(University of Cambridge, United Kingdom)
Neural Sociometrics: Precision assessment of parent-child brain-behaviour interaction dynamics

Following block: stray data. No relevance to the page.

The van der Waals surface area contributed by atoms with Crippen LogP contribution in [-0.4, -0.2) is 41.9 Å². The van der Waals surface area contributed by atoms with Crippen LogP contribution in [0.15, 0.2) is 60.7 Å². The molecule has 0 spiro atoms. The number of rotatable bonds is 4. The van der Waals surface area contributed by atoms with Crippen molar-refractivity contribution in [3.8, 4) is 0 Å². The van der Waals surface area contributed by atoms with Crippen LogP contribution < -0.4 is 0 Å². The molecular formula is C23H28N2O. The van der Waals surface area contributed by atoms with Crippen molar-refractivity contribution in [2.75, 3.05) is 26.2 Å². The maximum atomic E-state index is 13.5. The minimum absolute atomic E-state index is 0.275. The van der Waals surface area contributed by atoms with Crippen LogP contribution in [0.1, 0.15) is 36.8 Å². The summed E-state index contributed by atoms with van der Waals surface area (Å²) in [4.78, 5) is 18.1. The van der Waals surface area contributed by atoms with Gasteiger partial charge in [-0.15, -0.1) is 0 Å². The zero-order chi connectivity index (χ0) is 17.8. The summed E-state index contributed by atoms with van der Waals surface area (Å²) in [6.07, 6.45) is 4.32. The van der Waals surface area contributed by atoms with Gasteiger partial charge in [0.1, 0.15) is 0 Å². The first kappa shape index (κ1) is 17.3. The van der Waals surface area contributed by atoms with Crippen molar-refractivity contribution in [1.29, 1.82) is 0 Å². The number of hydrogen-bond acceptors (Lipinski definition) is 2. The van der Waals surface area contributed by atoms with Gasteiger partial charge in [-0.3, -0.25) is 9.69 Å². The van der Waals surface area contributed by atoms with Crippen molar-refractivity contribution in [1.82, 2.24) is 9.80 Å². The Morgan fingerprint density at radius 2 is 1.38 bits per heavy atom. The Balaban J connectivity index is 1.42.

During early life, healthy neurodevelopment depends on warm, responsive and closely-coordinated social interactions between infants and caregivers. These rich multidimensional experiences act through multiple sensory and motor pathways to orchestrate healthy maturation of the neonatal brain, mind and body. Conversely, adverse early life experiences (including abuse or neglect) seed vulnerabilities for poor cognition and emotional instability throughout the lifespan. Despite the pivotal role played by caregiver interactions during early development, we still lack precision tools and models that can accurately and comprehensively capture the complex dynamics within the child’s “interactome”. Here, I will discuss neural sociometrics – real-time multi-sensor high-dimensional imaging of adult-infant dyadic social interactive behaviour and neurophysiology - as a deep phenotyping tool for early screening and precision intervention. Early risk identification and mitigation, paired with precision therapeutics, could fundamentally alter a child’s development trajectory toward lifelong mental wellbeing and productivity.